What would happen if “activists” suddenly decided to commit the lion’s share of their time, effort, and resources to three simple practical goals?

Put land under your feet. Find somewhere, and begin by caring about the very soil upon which you stand. Begin there. Fall in love with that land under your feet, feed it, mend its wounds, and care for it.

Use that land. Any land. Urban or rural or in-between land. Use it with the aim of self-provisioning. Use it to incrementally shift yourself and others away from our dependency on the capitalist grid. Use it to learn how to use it.

Dig in — don’t move, never move, and allow the bonds of care and affection to develop with other people, and then you have the wherewithal and sustainable passion to defend what you have. These won’t be the bonds of ideological affinity, but the bonds of long familiarity and working together — even people with whom you may disagree about many ideas.

One of the reasons many of us feel powerless in the face of so many crises is that we’re cut off from the social cohesion that can only happen in small, intimate groups. Parachute-in “street activism” substitutes secondary (weak) bonds for primary (strong) ones. By strengthening primary bonds — by that I mean personal, lasting relations — we not only develop a greater capacity to take effective action on our own behalf; we also increase our capacity to creatively respond to the forces that seem so threatening as abstractions.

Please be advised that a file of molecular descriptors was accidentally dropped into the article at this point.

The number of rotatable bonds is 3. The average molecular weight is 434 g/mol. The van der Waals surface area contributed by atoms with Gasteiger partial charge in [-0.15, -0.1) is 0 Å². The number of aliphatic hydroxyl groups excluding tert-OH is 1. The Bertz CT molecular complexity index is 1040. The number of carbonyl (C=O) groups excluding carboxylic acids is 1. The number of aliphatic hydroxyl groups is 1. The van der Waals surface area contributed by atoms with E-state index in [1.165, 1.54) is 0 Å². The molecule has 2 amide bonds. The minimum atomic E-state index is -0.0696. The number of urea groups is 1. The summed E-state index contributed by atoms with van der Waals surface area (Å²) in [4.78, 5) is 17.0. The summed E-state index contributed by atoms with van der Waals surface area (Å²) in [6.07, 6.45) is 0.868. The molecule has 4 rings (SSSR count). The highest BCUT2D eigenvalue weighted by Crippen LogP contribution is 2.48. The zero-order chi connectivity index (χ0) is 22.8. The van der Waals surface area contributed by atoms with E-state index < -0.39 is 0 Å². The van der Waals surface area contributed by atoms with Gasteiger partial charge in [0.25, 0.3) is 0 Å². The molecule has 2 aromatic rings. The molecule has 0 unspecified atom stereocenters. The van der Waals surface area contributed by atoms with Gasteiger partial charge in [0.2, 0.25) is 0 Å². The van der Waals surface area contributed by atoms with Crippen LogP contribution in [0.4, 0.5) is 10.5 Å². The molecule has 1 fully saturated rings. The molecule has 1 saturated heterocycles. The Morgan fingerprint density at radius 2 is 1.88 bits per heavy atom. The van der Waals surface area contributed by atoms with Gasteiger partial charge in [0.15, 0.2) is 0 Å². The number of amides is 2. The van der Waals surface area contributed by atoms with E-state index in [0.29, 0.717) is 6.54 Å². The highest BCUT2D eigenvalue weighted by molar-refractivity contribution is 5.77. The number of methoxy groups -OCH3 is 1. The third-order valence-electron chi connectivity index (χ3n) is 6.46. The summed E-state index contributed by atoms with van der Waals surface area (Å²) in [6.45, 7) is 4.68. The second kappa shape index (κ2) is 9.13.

Does anyone know why my old alma mater, the US Army, organizes its fighting units into teams (four people), squads (nine people), platoons (40 people), and companies (around 150 people)? Because long experience of war has taught them that when one is in grave danger, one is not thinking about patriotism and other high-flown notions, but about caring for their friends. Soldiers are not taught to fight for their countries, or none of them would. Combat can be too terrifying for such vaporous drivel to penetrate that in-your-face awareness of death. Soldiers are taught to fight for one another.

Author of the books “Hideous Dream,” “Full Spectrum Disorder,” “Borderline,” “Mammon’s Ecology,” “Tough Gynes,” and “Smitten Gate.”